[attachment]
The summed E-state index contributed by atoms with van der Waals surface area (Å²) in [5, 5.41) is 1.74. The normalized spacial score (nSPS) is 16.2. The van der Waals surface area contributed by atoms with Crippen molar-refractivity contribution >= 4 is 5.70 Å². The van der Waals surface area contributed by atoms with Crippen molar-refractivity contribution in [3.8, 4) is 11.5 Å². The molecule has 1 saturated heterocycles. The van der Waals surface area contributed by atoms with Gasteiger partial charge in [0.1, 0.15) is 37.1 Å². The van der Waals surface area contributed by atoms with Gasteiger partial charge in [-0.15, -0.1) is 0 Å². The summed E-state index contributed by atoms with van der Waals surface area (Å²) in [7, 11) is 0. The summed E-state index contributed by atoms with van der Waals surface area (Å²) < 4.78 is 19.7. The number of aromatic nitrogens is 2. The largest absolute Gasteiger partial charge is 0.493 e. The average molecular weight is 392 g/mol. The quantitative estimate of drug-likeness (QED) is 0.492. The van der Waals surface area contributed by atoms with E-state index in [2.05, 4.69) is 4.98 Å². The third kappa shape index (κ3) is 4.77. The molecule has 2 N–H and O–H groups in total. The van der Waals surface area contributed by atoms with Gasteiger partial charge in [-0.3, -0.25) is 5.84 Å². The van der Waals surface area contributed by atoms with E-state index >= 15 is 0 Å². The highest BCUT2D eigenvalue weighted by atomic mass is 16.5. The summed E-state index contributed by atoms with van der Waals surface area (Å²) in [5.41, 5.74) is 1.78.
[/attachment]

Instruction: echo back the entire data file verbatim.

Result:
The summed E-state index contributed by atoms with van der Waals surface area (Å²) in [5, 5.41) is 1.74. The normalized spacial score (nSPS) is 16.2. The van der Waals surface area contributed by atoms with Crippen molar-refractivity contribution >= 4 is 5.70 Å². The van der Waals surface area contributed by atoms with Crippen molar-refractivity contribution in [3.8, 4) is 11.5 Å². The molecule has 1 saturated heterocycles. The van der Waals surface area contributed by atoms with Gasteiger partial charge in [0.1, 0.15) is 37.1 Å². The van der Waals surface area contributed by atoms with Gasteiger partial charge in [-0.15, -0.1) is 0 Å². The summed E-state index contributed by atoms with van der Waals surface area (Å²) in [7, 11) is 0. The summed E-state index contributed by atoms with van der Waals surface area (Å²) < 4.78 is 19.7. The number of aromatic nitrogens is 2. The largest absolute Gasteiger partial charge is 0.493 e. The average molecular weight is 392 g/mol. The quantitative estimate of drug-likeness (QED) is 0.492. The van der Waals surface area contributed by atoms with E-state index in [2.05, 4.69) is 4.98 Å². The third kappa shape index (κ3) is 4.77. The molecule has 2 N–H and O–H groups in total. The van der Waals surface area contributed by atoms with Gasteiger partial charge in [-0.3, -0.25) is 5.84 Å². The van der Waals surface area contributed by atoms with E-state index >= 15 is 0 Å². The highest BCUT2D eigenvalue weighted by atomic mass is 16.5. The summed E-state index contributed by atoms with van der Waals surface area (Å²) in [5.41, 5.74) is 1.78.